* for some reason Firefox is putting wiggly red lines under these words. I'd call it a conspiracy (to unword only delicious and unhealthy things), but since it also redlines "Firefox", "unword" and "redlines" but not "epicurean", the reason for the omissions is probably plain boring(ness).
** any of the brie that oozes goes a bit like crispy Czech Smažený sýr, another delicious invention. I dare say that the GF grill would be good at making that too.
a) Fermat was pulling the old "hence it is obvious from the diagram" stunt that was roundly rejected as sound reasoning or excuse-making by my Applied Maths teacher in '73.
Oh, I don't know. I think that Pythagoras' theorem is self-evident from this diagram
2 [sic]) It is *NEVER* appropriate to point to a Wikipedia page to dodge explaining something mathematical to the non-hard-sums-numpties out there
Oops. I appear to have linked to a wikipedia page. Oh noes!
In all fairness, though, I do agree with you that Wikipedia pages on maths are generally bad. They're definitely failing in their attempts to explain most concepts to the general reader, and often even to those who aren't frightened by and/or have a modest level of maths ability.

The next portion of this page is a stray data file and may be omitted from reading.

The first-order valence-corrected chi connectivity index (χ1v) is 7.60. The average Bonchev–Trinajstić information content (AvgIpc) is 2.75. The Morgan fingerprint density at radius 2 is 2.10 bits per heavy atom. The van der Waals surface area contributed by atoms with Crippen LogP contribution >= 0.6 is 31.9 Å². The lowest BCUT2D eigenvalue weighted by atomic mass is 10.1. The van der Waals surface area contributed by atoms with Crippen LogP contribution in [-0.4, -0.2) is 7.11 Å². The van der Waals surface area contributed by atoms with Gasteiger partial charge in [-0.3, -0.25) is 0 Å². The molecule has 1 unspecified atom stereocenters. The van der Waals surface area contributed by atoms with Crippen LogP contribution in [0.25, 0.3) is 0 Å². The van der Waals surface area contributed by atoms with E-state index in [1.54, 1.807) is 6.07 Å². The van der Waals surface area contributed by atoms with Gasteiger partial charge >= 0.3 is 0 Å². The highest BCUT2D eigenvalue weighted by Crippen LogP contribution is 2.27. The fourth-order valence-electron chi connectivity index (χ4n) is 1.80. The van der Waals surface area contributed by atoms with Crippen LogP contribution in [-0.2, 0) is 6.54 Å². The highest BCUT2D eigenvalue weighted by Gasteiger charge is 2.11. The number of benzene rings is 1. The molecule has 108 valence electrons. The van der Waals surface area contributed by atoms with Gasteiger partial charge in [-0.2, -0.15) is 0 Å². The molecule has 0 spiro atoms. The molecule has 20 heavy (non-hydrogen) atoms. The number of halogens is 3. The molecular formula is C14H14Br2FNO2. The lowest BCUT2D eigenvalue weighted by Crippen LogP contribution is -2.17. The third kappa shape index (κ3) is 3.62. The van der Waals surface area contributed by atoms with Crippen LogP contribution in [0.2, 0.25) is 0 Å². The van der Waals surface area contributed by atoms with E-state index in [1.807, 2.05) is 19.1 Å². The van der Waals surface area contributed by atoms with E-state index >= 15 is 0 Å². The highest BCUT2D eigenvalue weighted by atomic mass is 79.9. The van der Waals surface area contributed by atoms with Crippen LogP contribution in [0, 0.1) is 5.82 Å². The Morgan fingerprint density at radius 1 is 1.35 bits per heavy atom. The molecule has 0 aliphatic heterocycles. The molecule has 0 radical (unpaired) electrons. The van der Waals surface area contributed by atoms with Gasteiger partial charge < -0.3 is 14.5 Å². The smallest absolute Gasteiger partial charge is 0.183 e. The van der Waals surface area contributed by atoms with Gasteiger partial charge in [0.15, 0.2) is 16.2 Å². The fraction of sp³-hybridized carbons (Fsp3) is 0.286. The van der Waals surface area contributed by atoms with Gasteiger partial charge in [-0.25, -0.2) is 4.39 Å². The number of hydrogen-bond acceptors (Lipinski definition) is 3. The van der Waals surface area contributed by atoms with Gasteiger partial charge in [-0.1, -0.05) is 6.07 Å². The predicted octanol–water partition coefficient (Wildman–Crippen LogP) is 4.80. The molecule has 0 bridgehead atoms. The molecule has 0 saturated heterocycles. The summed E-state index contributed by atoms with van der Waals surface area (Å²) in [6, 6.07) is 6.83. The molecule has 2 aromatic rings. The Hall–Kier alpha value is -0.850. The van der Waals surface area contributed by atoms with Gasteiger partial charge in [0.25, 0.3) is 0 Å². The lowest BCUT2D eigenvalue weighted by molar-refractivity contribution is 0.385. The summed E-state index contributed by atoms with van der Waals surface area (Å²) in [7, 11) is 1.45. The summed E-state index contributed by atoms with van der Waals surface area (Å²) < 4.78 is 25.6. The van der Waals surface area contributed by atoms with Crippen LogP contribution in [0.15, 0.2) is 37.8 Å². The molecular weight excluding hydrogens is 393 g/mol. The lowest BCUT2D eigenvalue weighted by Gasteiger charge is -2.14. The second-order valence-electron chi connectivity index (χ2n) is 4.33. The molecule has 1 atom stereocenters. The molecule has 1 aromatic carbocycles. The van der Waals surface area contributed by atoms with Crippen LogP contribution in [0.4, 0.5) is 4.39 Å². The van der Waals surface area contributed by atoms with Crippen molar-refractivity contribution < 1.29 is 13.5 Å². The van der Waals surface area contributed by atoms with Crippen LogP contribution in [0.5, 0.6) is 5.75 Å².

If you look at the +1 and -1 values as steps in a random walk over the number line, then there must be some subsequence of steps that moves you arbitrarily far from the origin. It seems intuitively obvious: on the one hand, it's kind of like an infinite monkey argument or, say, that if you take all the digits of pi in some number base and squint at them in the right way (cherry picking some subsequence), you'll find some pattern that looks meaningful. Actually, Pi, the film uses this as its premise, now that I think of it.
The other way it seems intuitively obvious is that if the sequence is actually random and you start slicing it up, you're bound to be able to find some sequence that has lower entropy than expected. It shouldn't matter, though, because the entropy of the entire sequence is fixed (so using Kolmogorov complexity to define the entropy, the fact that there are some signs of structure, it doesn't mean that this negentropy is useful for compressing the entire string). That's the way I see it, anyway. I just don't know what the point is of looking for structure in unstructured (random) strings.